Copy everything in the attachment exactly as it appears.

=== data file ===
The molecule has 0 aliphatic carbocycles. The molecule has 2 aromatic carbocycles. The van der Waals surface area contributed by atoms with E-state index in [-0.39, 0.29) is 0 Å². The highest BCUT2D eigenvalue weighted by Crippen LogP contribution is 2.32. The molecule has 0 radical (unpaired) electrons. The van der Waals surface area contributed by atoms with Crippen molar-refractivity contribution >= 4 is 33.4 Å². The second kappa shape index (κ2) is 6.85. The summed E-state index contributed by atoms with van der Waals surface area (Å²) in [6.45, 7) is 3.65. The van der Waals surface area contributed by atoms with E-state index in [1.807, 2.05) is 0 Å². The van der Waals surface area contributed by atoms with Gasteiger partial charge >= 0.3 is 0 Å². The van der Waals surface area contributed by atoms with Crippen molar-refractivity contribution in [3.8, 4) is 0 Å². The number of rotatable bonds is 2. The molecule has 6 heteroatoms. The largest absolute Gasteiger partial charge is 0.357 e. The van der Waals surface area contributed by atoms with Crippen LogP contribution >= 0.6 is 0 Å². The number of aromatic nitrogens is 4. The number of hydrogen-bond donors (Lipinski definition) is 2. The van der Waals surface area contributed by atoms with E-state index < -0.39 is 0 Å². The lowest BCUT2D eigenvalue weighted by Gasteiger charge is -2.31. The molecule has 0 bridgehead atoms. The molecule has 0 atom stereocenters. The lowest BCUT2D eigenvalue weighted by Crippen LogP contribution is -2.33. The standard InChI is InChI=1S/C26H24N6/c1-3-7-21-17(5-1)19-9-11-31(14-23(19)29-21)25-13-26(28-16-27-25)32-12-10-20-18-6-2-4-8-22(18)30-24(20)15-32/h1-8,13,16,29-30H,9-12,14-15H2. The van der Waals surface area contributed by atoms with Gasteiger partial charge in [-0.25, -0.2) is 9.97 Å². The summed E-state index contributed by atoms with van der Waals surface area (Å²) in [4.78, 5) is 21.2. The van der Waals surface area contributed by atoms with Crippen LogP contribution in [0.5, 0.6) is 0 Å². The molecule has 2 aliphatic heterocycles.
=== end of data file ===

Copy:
The molecule has 0 aliphatic carbocycles. The molecule has 2 aromatic carbocycles. The van der Waals surface area contributed by atoms with E-state index in [-0.39, 0.29) is 0 Å². The highest BCUT2D eigenvalue weighted by Crippen LogP contribution is 2.32. The molecule has 0 radical (unpaired) electrons. The van der Waals surface area contributed by atoms with Crippen molar-refractivity contribution >= 4 is 33.4 Å². The second kappa shape index (κ2) is 6.85. The summed E-state index contributed by atoms with van der Waals surface area (Å²) in [6.45, 7) is 3.65. The van der Waals surface area contributed by atoms with E-state index in [1.807, 2.05) is 0 Å². The van der Waals surface area contributed by atoms with Gasteiger partial charge >= 0.3 is 0 Å². The van der Waals surface area contributed by atoms with Crippen molar-refractivity contribution in [3.8, 4) is 0 Å². The number of rotatable bonds is 2. The molecule has 6 heteroatoms. The largest absolute Gasteiger partial charge is 0.357 e. The van der Waals surface area contributed by atoms with Crippen LogP contribution >= 0.6 is 0 Å². The number of aromatic nitrogens is 4. The number of hydrogen-bond donors (Lipinski definition) is 2. The van der Waals surface area contributed by atoms with E-state index < -0.39 is 0 Å². The lowest BCUT2D eigenvalue weighted by Gasteiger charge is -2.31. The molecule has 0 bridgehead atoms. The molecule has 0 atom stereocenters. The lowest BCUT2D eigenvalue weighted by Crippen LogP contribution is -2.33. The standard InChI is InChI=1S/C26H24N6/c1-3-7-21-17(5-1)19-9-11-31(14-23(19)29-21)25-13-26(28-16-27-25)32-12-10-20-18-6-2-4-8-22(18)30-24(20)15-32/h1-8,13,16,29-30H,9-12,14-15H2. The van der Waals surface area contributed by atoms with Gasteiger partial charge in [-0.25, -0.2) is 9.97 Å². The summed E-state index contributed by atoms with van der Waals surface area (Å²) in [4.78, 5) is 21.2. The van der Waals surface area contributed by atoms with Crippen LogP contribution in [0.5, 0.6) is 0 Å². The molecule has 2 aliphatic heterocycles.